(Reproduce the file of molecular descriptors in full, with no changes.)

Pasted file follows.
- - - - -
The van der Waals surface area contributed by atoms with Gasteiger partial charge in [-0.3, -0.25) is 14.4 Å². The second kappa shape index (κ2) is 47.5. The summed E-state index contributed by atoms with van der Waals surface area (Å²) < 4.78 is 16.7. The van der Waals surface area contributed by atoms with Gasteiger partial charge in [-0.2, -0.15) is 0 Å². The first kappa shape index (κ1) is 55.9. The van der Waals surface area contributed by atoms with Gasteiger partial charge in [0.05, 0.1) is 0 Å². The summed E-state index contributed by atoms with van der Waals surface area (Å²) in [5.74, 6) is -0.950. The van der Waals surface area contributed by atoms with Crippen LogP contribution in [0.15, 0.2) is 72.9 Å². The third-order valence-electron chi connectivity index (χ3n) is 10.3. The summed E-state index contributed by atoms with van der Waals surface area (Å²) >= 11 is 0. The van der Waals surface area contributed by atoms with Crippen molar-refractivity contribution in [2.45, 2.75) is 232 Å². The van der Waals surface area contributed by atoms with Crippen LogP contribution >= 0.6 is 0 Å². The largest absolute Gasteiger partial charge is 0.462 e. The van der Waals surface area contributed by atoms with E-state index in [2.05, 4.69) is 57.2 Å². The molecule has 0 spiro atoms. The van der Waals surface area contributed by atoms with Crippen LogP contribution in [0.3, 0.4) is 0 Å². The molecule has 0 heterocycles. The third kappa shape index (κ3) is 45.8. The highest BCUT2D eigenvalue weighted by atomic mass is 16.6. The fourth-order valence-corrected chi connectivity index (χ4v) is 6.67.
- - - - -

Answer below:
The van der Waals surface area contributed by atoms with Gasteiger partial charge in [-0.3, -0.25) is 14.4 Å². The second kappa shape index (κ2) is 47.5. The summed E-state index contributed by atoms with van der Waals surface area (Å²) < 4.78 is 16.7. The van der Waals surface area contributed by atoms with Gasteiger partial charge in [-0.2, -0.15) is 0 Å². The first kappa shape index (κ1) is 55.9. The van der Waals surface area contributed by atoms with Gasteiger partial charge in [0.05, 0.1) is 0 Å². The summed E-state index contributed by atoms with van der Waals surface area (Å²) in [5.74, 6) is -0.950. The van der Waals surface area contributed by atoms with Crippen LogP contribution in [0.15, 0.2) is 72.9 Å². The third-order valence-electron chi connectivity index (χ3n) is 10.3. The summed E-state index contributed by atoms with van der Waals surface area (Å²) >= 11 is 0. The van der Waals surface area contributed by atoms with Crippen molar-refractivity contribution in [2.45, 2.75) is 232 Å². The van der Waals surface area contributed by atoms with Crippen LogP contribution >= 0.6 is 0 Å². The largest absolute Gasteiger partial charge is 0.462 e. The van der Waals surface area contributed by atoms with E-state index in [2.05, 4.69) is 57.2 Å². The molecule has 0 spiro atoms. The van der Waals surface area contributed by atoms with Crippen LogP contribution in [0.3, 0.4) is 0 Å². The molecule has 0 heterocycles. The third kappa shape index (κ3) is 45.8. The highest BCUT2D eigenvalue weighted by atomic mass is 16.6. The fourth-order valence-corrected chi connectivity index (χ4v) is 6.67.